How we change what others think, feel, believe and do
Ask them easy questions
Start out by asking them questions that are easy for them to answer.
A good balance is around two or three closed questions that have short answers, and then one open question, where they have to think and talk more. Early on, it is often better even with open questions to keep them simple and easy.
When doing this, remember to sustain interest in the other person and what they have to say. Easy questions can lead to stock answers, but remember that the goal is to get the conversation going, not discover the secrets of the universe.
Easy topics include:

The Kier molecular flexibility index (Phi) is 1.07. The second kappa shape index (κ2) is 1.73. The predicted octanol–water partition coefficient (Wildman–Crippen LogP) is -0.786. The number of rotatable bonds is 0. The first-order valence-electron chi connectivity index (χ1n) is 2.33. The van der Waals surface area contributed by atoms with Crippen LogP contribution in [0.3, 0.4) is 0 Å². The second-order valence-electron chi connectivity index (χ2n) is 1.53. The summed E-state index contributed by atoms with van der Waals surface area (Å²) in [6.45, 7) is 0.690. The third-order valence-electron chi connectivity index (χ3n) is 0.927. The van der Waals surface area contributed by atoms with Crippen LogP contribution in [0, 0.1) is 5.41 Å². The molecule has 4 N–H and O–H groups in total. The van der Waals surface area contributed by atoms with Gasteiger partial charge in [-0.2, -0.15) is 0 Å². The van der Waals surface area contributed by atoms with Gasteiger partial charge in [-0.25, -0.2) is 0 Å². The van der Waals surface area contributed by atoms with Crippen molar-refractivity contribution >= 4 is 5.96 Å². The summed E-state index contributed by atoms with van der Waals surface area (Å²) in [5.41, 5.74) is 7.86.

Isn't it a great day? Did you get out in the sunshine, today?
Did you hear about the accident down town? Isn't it awful?
Do you have a brother called Joe?
I do like your dress -- where did you get it?
Questions are an easy way to open a conversation, especially if you are prepared. If the other person is uncomfortable (and they often are), then questions that are easy for them to answer is a good way to make them comfortable whilst engaging them (rather than having them listen too much to you).
Early on, do also remember to stay away from potentially contentious topics unless you deliberately want to create an impact. Criticizing the Pope, for example, is a not a good idea if you do not know whether the other person is a Catholic (even conservative non-Catholics may find such a move disturbing).